FIRST: The Vermont Law School's retaliation policy is typical of college policies around the country. I have had first-hand involvement with them in my legal practice and once had a very heated discussion with a large school's in-house counsel over this exact policy. Counsel essentially admitted I was right, but chalked up the rule to feminist politics.

These policies effectively deny, or severely curtail, college men wrongly accused of rape the right to do what you and I, and everyone else, are free to do: vindicate their rights in a civil action after they've been harmed by a legally actionable tort. Specificially, they create a tremendous disincentive for men to file suit to seek redress for a wrongful rape claim.  Colleges justify curtailing the rights of male students accused of rape in this manner as a necessary evil to wage the war on rape.

The policy behind retaliation provisions in handbooks is the same as virtually every other rape reform ever enacted: to encourage young women to "come forward" and report their sexual assaults. (And by the way, none of these policies have ever worked because the sexual grievance industry continues to insist underreporting is rampant.) These policies assure women they can report without fear that the men they accuse will do anything in retaliation.  Such policies, which can engender injustices when the rape claim wasn't true to begin with, were concocted in a bow to political pressures as opposed to silly things like justice or morality. They illustrate that when it comes to rape and false rape claims, society considers the victimization of our daughters as more worthy of our protection than the victimization of our sons.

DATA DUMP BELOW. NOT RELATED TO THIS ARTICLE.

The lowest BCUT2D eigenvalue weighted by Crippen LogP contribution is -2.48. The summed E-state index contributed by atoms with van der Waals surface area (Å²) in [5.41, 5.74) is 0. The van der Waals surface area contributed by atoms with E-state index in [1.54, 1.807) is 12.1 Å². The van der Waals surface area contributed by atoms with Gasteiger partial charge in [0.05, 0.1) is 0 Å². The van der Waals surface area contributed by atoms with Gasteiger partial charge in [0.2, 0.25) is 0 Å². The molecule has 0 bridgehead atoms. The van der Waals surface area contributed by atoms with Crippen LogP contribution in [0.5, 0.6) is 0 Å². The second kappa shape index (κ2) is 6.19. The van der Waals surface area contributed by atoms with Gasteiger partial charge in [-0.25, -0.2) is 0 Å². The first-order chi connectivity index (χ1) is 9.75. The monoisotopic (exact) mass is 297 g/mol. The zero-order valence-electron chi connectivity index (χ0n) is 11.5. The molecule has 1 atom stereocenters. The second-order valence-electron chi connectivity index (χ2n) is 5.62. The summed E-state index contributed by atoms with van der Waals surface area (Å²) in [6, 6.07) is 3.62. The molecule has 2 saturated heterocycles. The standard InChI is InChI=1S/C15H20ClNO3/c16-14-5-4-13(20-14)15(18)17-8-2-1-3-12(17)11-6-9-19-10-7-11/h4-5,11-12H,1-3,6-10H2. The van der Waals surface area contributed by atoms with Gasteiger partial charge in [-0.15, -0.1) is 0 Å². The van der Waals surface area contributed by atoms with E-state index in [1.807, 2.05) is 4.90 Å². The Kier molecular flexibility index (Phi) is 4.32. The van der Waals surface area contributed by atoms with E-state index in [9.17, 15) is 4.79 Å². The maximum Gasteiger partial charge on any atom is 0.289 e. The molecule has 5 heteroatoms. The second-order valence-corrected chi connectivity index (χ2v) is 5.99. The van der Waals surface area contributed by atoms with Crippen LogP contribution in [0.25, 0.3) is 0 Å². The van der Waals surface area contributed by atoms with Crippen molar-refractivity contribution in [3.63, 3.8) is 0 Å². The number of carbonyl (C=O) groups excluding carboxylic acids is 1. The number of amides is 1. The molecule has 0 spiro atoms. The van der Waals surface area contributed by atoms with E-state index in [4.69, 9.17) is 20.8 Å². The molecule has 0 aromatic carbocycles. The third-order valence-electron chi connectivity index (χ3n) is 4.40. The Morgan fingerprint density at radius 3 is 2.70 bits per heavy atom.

SECOND: The judge might just be right. "He said/she said" cases where alcohol was involved are too messy to adjudicate.  But this applies to rape claims even more than claims that the woman lied about rape, yet we never hear judges say this in rape cases. Why can't we be honest enough to admit that "he said/she said" date rape claims place an impossible burden on the people investigating them? Stop pretending otherwise. Even true believer feminists, like prominent feminist legal scholar Aya Gruber, admit that the criminal justice system is not equipped to deal with date rape.

Another day, another injustice in a our false rape society.